The Supreme Court on Dec. 6 ruled that all TV owners in Japan must pay subscription fees to Japan Broadcasting Corp. (NHK), a decision that could have major ramifications on daily life.

In the lawsuit heard before all 15 justices, the top court said for the first time that a Broadcast Law provision, which requires individuals who have installed TV reception equipment in their homes to sign subscription contracts with NHK, was constitutional.

The case involved a man who installed a TV at his home in March 2006. In September 2011, public broadcaster NHK asked the man to sign a subscription contract, but the man refused because he felt NHK was biased in its broadcasting.

NHK then sued the TV owner for subscription fee payments in November that year.

A lawyer for the man argued that the provision used by NHK to collect fees was not legally binding and was only intended to encourage a certain effort toward achieving the goal set out in the provision.

The lawyer also said that forcing any individual to enter a contract constituted a violation of the constitutional right to freely enter contracts.

NHK lawyers said the provision was an obligation on the part of TV owners, and that it was both necessary and rational when considering the significance of public broadcasting.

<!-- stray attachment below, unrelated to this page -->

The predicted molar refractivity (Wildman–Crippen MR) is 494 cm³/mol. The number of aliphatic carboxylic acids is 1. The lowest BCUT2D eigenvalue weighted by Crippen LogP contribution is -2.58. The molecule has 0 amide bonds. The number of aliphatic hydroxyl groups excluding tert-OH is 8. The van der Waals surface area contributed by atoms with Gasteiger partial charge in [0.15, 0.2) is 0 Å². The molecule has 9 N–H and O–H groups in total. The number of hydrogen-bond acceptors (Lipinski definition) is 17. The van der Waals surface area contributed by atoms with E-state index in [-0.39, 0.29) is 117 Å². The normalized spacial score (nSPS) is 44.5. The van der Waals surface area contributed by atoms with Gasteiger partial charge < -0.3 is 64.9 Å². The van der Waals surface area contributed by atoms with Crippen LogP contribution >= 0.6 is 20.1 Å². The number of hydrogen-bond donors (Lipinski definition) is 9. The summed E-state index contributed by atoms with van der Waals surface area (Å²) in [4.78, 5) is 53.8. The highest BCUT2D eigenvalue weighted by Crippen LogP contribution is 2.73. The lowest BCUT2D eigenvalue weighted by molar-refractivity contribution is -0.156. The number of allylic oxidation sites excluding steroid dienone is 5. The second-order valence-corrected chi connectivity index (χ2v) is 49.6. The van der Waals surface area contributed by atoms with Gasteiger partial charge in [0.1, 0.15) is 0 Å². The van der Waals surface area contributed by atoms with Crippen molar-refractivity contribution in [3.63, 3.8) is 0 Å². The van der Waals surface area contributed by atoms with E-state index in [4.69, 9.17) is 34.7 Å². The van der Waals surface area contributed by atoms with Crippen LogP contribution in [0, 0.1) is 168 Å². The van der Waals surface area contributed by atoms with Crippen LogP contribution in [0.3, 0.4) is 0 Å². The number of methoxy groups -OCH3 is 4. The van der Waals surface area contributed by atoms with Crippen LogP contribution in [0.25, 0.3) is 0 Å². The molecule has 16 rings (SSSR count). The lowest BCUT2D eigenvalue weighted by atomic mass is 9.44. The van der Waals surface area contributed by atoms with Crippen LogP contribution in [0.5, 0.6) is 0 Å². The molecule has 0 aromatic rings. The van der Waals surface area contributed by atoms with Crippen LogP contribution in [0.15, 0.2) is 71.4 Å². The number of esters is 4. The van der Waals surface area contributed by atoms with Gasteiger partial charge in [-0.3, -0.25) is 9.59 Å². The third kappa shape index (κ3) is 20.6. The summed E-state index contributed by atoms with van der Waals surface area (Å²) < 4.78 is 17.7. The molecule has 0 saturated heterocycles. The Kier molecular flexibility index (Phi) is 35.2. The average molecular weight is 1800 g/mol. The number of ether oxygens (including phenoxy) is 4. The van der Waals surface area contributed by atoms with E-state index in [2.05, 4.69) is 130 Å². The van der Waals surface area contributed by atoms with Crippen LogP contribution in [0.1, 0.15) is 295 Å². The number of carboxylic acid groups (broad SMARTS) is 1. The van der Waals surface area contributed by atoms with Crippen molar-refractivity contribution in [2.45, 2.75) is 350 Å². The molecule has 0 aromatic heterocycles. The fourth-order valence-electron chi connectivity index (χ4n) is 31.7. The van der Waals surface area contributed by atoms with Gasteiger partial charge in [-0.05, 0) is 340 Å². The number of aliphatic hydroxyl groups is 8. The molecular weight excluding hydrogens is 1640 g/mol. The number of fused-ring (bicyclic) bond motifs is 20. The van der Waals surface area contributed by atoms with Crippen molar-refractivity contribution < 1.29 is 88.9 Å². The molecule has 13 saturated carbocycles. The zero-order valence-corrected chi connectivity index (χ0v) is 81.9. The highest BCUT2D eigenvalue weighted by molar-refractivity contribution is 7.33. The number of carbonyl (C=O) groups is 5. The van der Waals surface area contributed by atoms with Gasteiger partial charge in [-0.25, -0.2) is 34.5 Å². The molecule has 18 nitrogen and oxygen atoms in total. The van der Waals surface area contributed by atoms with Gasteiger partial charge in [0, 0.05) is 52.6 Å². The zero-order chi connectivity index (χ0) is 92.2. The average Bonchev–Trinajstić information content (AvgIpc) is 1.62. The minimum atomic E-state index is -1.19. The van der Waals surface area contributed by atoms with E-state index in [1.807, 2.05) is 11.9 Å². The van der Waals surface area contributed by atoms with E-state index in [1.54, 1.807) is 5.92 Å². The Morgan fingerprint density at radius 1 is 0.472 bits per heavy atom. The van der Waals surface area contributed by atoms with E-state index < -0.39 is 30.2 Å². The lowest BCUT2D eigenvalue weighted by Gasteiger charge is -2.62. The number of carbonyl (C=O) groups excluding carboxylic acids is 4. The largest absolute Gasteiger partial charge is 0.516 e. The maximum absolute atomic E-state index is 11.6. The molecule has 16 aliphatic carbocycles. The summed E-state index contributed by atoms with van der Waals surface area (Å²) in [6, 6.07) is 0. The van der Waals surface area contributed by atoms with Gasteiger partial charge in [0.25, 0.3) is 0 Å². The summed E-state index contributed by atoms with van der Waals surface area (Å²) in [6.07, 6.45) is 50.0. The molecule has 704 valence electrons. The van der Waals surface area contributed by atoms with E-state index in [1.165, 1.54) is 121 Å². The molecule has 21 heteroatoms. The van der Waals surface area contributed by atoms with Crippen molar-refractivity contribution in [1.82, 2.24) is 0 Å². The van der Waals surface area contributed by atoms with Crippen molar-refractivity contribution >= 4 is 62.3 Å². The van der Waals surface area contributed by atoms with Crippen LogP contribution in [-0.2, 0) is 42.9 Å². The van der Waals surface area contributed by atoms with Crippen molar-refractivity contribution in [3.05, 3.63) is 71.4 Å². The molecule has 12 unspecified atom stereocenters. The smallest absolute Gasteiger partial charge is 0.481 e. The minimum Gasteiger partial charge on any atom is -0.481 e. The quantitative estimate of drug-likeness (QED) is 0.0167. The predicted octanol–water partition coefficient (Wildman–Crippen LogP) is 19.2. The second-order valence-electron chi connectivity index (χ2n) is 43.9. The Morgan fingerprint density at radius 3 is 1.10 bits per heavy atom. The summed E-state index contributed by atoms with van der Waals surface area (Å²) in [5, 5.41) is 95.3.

The two sides also had different arguments for when the subscription contract was established.

NHK lawyers said a contract was established automatically when it asked that a contract be signed. Based on that reasoning, the public broadcaster said the defendant should pay subscription fees retroactively from the time the TV set was installed.

The defendant argued that the contract only came into effect with the finalization of a court ruling ordering the defendant to accept the contract, and that the obligation to pay subscription fees only arose after the contract came into effect.

The rulings in district and high courts said the Broadcast Law provision was constitutional, and a contract was established when a court ruling was finalized that ordered the defendant to accept the contract.

The rulings also concluded that the defendant was required to pay subscription fees retroactively from the time the TV set was installed.

Due to the wide-ranging ramifications of the case, then Justice Minister Katsutoshi Kaneda in April submitted an opinion to the Supreme Court arguing that the Broadcast Law provision used by NHK to collect fees was constitutional.